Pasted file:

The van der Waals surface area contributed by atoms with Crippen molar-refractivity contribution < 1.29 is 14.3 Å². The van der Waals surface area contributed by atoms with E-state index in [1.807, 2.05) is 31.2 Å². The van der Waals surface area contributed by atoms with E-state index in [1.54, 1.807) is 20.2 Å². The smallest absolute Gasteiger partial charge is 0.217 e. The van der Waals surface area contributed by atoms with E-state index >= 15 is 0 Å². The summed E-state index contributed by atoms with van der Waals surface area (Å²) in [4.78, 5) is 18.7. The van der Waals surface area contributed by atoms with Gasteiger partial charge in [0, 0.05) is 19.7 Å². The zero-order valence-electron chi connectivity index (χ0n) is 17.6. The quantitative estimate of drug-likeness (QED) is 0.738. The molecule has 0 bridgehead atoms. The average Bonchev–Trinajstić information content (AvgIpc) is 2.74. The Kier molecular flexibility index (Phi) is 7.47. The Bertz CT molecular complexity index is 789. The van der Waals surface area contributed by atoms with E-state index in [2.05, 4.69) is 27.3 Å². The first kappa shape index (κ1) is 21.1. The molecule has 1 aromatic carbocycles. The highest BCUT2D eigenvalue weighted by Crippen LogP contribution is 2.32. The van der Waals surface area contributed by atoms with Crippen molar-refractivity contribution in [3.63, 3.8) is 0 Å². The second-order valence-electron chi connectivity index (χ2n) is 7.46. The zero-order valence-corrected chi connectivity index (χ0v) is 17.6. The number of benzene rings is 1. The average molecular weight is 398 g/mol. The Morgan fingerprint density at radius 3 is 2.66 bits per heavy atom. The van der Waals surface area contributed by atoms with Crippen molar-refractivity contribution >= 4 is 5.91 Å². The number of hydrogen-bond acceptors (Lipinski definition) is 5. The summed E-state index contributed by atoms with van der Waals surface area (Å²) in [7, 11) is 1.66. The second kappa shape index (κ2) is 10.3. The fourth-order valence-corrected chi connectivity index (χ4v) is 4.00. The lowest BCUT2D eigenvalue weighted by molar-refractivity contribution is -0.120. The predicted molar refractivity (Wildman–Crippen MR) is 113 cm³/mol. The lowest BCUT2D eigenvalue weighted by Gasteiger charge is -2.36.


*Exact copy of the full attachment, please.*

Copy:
The van der Waals surface area contributed by atoms with Crippen molar-refractivity contribution < 1.29 is 14.3 Å². The van der Waals surface area contributed by atoms with E-state index in [1.807, 2.05) is 31.2 Å². The van der Waals surface area contributed by atoms with E-state index in [1.54, 1.807) is 20.2 Å². The smallest absolute Gasteiger partial charge is 0.217 e. The van der Waals surface area contributed by atoms with E-state index >= 15 is 0 Å². The summed E-state index contributed by atoms with van der Waals surface area (Å²) in [4.78, 5) is 18.7. The van der Waals surface area contributed by atoms with Gasteiger partial charge in [0, 0.05) is 19.7 Å². The zero-order valence-electron chi connectivity index (χ0n) is 17.6. The quantitative estimate of drug-likeness (QED) is 0.738. The molecule has 0 bridgehead atoms. The average Bonchev–Trinajstić information content (AvgIpc) is 2.74. The Kier molecular flexibility index (Phi) is 7.47. The Bertz CT molecular complexity index is 789. The van der Waals surface area contributed by atoms with E-state index in [2.05, 4.69) is 27.3 Å². The first kappa shape index (κ1) is 21.1. The molecule has 1 aromatic carbocycles. The highest BCUT2D eigenvalue weighted by Crippen LogP contribution is 2.32. The van der Waals surface area contributed by atoms with Crippen molar-refractivity contribution in [3.63, 3.8) is 0 Å². The second-order valence-electron chi connectivity index (χ2n) is 7.46. The zero-order valence-corrected chi connectivity index (χ0v) is 17.6. The number of benzene rings is 1. The average molecular weight is 398 g/mol. The Morgan fingerprint density at radius 3 is 2.66 bits per heavy atom. The van der Waals surface area contributed by atoms with Crippen molar-refractivity contribution >= 4 is 5.91 Å². The number of hydrogen-bond acceptors (Lipinski definition) is 5. The summed E-state index contributed by atoms with van der Waals surface area (Å²) in [7, 11) is 1.66. The second kappa shape index (κ2) is 10.3. The fourth-order valence-corrected chi connectivity index (χ4v) is 4.00. The lowest BCUT2D eigenvalue weighted by molar-refractivity contribution is -0.120. The predicted molar refractivity (Wildman–Crippen MR) is 113 cm³/mol. The lowest BCUT2D eigenvalue weighted by Gasteiger charge is -2.36.